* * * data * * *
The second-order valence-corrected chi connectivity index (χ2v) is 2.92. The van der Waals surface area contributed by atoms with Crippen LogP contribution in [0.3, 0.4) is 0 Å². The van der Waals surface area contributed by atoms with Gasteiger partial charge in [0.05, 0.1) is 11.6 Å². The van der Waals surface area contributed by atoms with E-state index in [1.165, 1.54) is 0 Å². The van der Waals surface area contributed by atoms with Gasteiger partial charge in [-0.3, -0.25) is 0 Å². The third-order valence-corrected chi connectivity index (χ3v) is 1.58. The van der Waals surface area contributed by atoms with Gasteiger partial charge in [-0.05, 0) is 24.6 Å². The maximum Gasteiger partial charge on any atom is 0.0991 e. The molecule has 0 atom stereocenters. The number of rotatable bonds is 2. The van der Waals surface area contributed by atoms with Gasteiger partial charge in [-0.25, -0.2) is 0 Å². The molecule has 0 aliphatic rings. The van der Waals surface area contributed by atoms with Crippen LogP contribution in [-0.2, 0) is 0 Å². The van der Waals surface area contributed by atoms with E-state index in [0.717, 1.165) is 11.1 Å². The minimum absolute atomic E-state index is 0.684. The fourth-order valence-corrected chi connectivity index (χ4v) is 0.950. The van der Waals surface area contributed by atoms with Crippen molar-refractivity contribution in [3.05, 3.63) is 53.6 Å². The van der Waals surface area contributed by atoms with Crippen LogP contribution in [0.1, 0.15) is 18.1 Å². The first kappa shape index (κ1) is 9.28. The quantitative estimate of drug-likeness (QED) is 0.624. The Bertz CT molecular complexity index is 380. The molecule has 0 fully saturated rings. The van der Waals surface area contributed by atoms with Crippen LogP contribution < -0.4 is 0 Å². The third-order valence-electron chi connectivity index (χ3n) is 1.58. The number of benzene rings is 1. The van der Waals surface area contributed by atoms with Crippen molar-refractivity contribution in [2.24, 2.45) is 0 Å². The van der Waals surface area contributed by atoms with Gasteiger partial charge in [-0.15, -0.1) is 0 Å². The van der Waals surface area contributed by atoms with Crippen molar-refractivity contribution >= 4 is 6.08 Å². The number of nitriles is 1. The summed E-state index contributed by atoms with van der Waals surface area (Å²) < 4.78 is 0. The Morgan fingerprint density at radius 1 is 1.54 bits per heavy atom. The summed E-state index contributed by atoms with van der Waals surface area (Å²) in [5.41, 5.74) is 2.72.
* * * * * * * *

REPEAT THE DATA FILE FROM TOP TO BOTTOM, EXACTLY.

The second-order valence-corrected chi connectivity index (χ2v) is 2.92. The van der Waals surface area contributed by atoms with Crippen LogP contribution in [0.3, 0.4) is 0 Å². The van der Waals surface area contributed by atoms with Gasteiger partial charge in [0.05, 0.1) is 11.6 Å². The van der Waals surface area contributed by atoms with E-state index in [1.165, 1.54) is 0 Å². The van der Waals surface area contributed by atoms with Gasteiger partial charge in [-0.3, -0.25) is 0 Å². The third-order valence-corrected chi connectivity index (χ3v) is 1.58. The van der Waals surface area contributed by atoms with Gasteiger partial charge in [-0.05, 0) is 24.6 Å². The maximum Gasteiger partial charge on any atom is 0.0991 e. The molecule has 0 atom stereocenters. The number of rotatable bonds is 2. The van der Waals surface area contributed by atoms with Gasteiger partial charge in [-0.25, -0.2) is 0 Å². The molecule has 0 aliphatic rings. The van der Waals surface area contributed by atoms with Crippen LogP contribution in [-0.2, 0) is 0 Å². The van der Waals surface area contributed by atoms with E-state index in [0.717, 1.165) is 11.1 Å². The minimum absolute atomic E-state index is 0.684. The fourth-order valence-corrected chi connectivity index (χ4v) is 0.950. The van der Waals surface area contributed by atoms with Crippen molar-refractivity contribution in [3.05, 3.63) is 53.6 Å². The van der Waals surface area contributed by atoms with Crippen LogP contribution in [0.1, 0.15) is 18.1 Å². The first kappa shape index (κ1) is 9.28. The quantitative estimate of drug-likeness (QED) is 0.624. The Bertz CT molecular complexity index is 380. The molecule has 0 fully saturated rings. The van der Waals surface area contributed by atoms with Crippen LogP contribution < -0.4 is 0 Å². The third-order valence-electron chi connectivity index (χ3n) is 1.58. The number of benzene rings is 1. The van der Waals surface area contributed by atoms with Crippen molar-refractivity contribution in [2.24, 2.45) is 0 Å². The van der Waals surface area contributed by atoms with Gasteiger partial charge in [-0.15, -0.1) is 0 Å². The van der Waals surface area contributed by atoms with Crippen molar-refractivity contribution >= 4 is 6.08 Å². The number of nitriles is 1. The summed E-state index contributed by atoms with van der Waals surface area (Å²) < 4.78 is 0. The Morgan fingerprint density at radius 1 is 1.54 bits per heavy atom. The summed E-state index contributed by atoms with van der Waals surface area (Å²) in [5.41, 5.74) is 2.72.